’( 305 )
Present : Mr. Justice Wood Renton.
SAUNDERS v. SINNIAH KANGANT.
P. G., Nuwara Eliya, 2,686.
Cooly, wages ■ due to—Non-payment—Desertion—Appropriationin payment
of debt—Expressconsent—Impliedassent—“ Advances ”—Staleness of
prosecution—Ordinance No. 18 of 1889, ss. 2, 11, 6, sub-sec. (8).
Wood Rbnton J.—The wages due to a cooly cannot lawfully beappropriated to the payment of debts due by him other thanadvances, except with his consent, express or implied.
Scavell v. Mootammah 1 and Ogilvy v. Ca-ruppen 2 referred to andcommented on..
The staleness of a complaint is no ground for its dismissal; itonly affects the quantum of punishment.
PPEAL from a uoi!)oiauoo under section 11 of OrdinanceNo. 11 of 1865. The facts and arguments sufficiently appear
in the judgment.
H. J. G. Pereira, for the accused, appellant.
There was no appearance for the respondent.
Cur. adv. vult.
August 31, 1908. Wood Renton J.—
In this case the appellant was convicted under section 11 of theLabour Ordinance, No. 11 of 1865, of having deserted Marigoldestate, of which the complainant, Mr. Saunders, is superintendent,and he was sentenced by the learned Police Magistrate to undergoone month’s rigorous imprisonment. On his behalf Mr- H- J- C-Pereira took a variety of points, some of which are of considerablelegal and general interest. I propose to deal with them in turn.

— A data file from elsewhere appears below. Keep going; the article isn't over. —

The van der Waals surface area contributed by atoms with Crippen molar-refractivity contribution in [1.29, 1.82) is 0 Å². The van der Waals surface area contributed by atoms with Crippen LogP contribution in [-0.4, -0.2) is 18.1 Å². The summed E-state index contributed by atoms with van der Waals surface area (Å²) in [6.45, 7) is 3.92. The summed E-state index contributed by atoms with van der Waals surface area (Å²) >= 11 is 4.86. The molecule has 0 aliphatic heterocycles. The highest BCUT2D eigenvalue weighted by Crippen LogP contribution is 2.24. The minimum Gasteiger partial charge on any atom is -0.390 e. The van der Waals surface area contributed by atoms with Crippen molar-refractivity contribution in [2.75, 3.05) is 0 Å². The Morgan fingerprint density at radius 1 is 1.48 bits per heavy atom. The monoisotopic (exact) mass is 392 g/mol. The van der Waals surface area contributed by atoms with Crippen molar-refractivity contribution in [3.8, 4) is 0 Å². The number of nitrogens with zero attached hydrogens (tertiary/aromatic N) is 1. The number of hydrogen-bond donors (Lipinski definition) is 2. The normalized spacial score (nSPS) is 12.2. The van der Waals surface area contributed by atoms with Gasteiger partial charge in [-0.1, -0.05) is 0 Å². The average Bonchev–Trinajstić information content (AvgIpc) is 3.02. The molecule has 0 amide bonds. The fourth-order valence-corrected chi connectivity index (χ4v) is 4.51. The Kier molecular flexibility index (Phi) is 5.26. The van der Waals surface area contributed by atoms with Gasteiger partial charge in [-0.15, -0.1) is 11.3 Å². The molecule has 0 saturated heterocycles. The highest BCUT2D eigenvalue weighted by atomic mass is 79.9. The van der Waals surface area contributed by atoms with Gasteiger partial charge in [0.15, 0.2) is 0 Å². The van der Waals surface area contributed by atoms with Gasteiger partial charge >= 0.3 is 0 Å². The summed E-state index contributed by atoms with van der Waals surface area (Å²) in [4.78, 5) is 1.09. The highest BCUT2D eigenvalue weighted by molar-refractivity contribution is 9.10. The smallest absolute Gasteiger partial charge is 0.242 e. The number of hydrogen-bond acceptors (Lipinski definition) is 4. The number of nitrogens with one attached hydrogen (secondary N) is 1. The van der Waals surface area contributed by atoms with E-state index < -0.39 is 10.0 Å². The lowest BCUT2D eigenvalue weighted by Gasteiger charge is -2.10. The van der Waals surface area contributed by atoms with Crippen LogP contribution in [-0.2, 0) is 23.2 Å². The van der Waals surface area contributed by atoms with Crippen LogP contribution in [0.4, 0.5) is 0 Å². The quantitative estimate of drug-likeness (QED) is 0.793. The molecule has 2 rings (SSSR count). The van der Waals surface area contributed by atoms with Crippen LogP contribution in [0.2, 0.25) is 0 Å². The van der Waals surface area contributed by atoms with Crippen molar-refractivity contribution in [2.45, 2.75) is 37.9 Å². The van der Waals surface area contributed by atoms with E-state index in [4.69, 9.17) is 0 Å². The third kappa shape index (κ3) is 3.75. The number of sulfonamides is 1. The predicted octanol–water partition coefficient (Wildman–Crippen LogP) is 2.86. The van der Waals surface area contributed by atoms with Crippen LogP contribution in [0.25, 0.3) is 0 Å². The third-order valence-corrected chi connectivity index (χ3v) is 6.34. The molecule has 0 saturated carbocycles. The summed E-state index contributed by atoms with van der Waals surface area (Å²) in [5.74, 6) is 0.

In the first place, he contended that the prosecution ought tohave been dismissed because of its staleness. The appellant isalleged to have quitted the estate on August 9, 1907, and, althoughcomplainant was aware of his absence, no summons was issuedunder the Ordinance till May 29, 1908. In support of this con-tention, Mr. Pereira referred me to a decision by Mr. Justice Lawriein P. C., Nawalapitiya, 24,726 (S. C. Minutes of September 19, 1898,reported in Browne’s “ Notes on the Labour Ordinance ” at page 51),in which that learned Judge acquitted a labourer on a charge ofdesertion, on the ground that, while he had left his employer’sservice on April 28, 1895, the prosecution against him was not. instituted till March, 1898. With all respect I am unable to followthis decision. Section 444 of the Criminal Procedure Code providestl,at the right of prosecution for any offence, other than that of1 (1906) 9 N. L. R. 83.* (1908) 11 N. L. R. 300.
( aoe )1908.
murder • or treason, shall be barred (only in absence of speciallegislative provision) by the lapse of twenty years from the time ofits commission. If the Legislature propose to amend the LabourOrdinance, it would be, I think, an advantage for both employerand employed if a statutory limit on the presentation of chargesunder that Ordinance were created; but, in the absence of any suchenactment at present, I hold that the staleness of a charge, which ispresented within the period prescribed by the Criminal ProcedureCode, is a ground of which a Court can take account only inestimating the quantum of punishment. 1 find that Wendt J. tookthe same view in Bliss v. Sandai (P. C„ Gampola, 38,4161).